An Investor's Viewpoint: What Makes an Agent a "Certified Expert"?

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As a short sale investor, our company is often approached by agents and brokers who wish to work with us, claiming to be "certified experts" in short sales, foreclosures, or distressed properties.  The term "expert" means many different things to different people.  It has often been my experience that being "certified" or making the claim of "expert" has little to do with having an in depth understanding of the nuances, complexities, or patience it requires to work with short sales or REOs.  This is especially true with agents who struggle to understand these deals from an investor's point of view.

At last count, with a simple Google search, anyone can find hundreds of different programs to become "certified" in distressed property sales.  I won't attempt to debate here which programs are better than others or even which of these is recognized as valid in the Realtor community.  I can only share that many agent friends of mine readily admit that simply attending a course for a few hours or a couple of days and then receiving a certificate or credentials that allow the use of initials or acronyms after their title, doesn't prepare them for the realistic trials, obstacles, or sophistication of these transactions.   A few even admit that the information being provided at these events is dated or outright wrong.

From my (and my investor colleagues') perspective, certifications have little to do with whether we elect to work with an agent.  What matters is whether they can collaborate with us in the following ways: 

1.) Can they understand our business model?  And, can they work with it?

2.) Do they have an in-depth understanding of their local market?

3.) Based on our criteria can they locate potential properties for us to purchase?

4.) Can they maintain their patience and perseverance throughout the entire transaction?

I understand that the present real estate market has changed and support the idea that agents should have a basic education and nomenclature in distressed properties transactions.  But labeling education as "certified" (in some cases) is a misleading marketing ploy and not appropriate.  Maybe "certification" should be a matter of the numbers of deals completed, commissions earned, or the degree to which an agent can collaborate with their team.  Bottom line, our view of the criteria that makes an agent an "expert" or "certified" is whether they have the experience, business acumen, and network savvy to put together and close deals!  These are always the people we look to work with.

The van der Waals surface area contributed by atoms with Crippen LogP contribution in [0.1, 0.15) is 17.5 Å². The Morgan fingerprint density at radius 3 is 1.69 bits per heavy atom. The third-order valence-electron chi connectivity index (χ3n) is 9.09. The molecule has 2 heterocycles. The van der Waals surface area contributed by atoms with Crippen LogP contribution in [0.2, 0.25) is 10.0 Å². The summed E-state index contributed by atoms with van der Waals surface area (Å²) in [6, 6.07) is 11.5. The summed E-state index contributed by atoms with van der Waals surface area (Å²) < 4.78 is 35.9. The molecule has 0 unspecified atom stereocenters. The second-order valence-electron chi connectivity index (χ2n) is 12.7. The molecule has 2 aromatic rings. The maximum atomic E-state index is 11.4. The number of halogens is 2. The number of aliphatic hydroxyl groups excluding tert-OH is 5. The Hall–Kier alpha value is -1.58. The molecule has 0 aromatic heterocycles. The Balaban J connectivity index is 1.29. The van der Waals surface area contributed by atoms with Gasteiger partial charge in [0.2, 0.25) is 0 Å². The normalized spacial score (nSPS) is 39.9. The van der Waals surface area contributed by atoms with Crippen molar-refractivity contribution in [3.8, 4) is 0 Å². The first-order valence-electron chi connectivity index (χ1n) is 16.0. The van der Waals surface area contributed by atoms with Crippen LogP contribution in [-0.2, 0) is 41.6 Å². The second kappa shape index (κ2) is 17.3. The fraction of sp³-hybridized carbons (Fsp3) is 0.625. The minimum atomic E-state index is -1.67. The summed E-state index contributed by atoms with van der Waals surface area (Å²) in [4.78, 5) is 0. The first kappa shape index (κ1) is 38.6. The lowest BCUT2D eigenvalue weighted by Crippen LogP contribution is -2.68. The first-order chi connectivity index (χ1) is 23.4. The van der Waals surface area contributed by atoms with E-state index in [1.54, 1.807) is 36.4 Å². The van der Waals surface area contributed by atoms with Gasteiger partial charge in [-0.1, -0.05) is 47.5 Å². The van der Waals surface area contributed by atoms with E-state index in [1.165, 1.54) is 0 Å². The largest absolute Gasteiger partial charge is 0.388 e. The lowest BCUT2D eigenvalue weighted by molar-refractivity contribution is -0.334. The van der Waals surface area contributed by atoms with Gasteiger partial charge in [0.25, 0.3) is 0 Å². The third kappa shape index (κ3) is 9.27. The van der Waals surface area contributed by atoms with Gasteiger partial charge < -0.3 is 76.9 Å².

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Russell Lewis
Realty Austin, Austin Texas Real Estate - Austin, TX

Interesting post and frankly because of the wide range of banks involved in short sale, foreclosure and REO properties as well as the constantly changing ways that each of these are handled make it impossible for anyone to be a complete "expert" Frankly, this mess is going to end one day and all of this so-called expertise will mean nothing!

Jul 20, 2010 02:34 AM #1
Mary Macy
Top Agents Atlanta Metro - Roswell, GA
Top Agents Atlanta Metro

Being an expert and being someone who can get the deal done, has the saavy to work with people and also the knowledge is not always reflected in a certification.  Like everyone else, the buyer or seller needs to do their due diligence.  If someone has a credible designation, at least we know they have put some time into their education.  Not all the designations are the same.

Jul 20, 2010 02:39 AM #2
Craig Hilbun
The Hilbun Team - Lake Elsinore, CA
Your Neighborhood Agent

This is funny you wrote about this expert subject.  Just 1 week ago we were at dinner with a family friend and they told us they put their house on the market as a short sale.  They did not even talk to us about it!  They listed with another agent, because they needed a 'short sale' expert'.  I asked them, 'what's makes them an expert?'  They couldn't answer and apologized.

To say the least, they promised to let us find them a home when they're ready to purchase down the road.


Jul 24, 2010 03:37 AM #3
Michael Collins
*ROCK REALTY|Broker|Realtor|Real Estate|WI Short Sale Agent* - Janesville, WI
CDPE, SFR , Wisconsin Short Sale Specialist Realto

I couldn't agree more Tara.  I was doing short sales before this meltdown occurred.  I recently decided to get 'Short Sales & Foreclosure Resource' certified just so the public didn't pass me by like Craig above.

Needless to say, although they provided a great deal of information, it was nothing I hadn't already learned through experience.

Jul 29, 2010 07:39 AM #4
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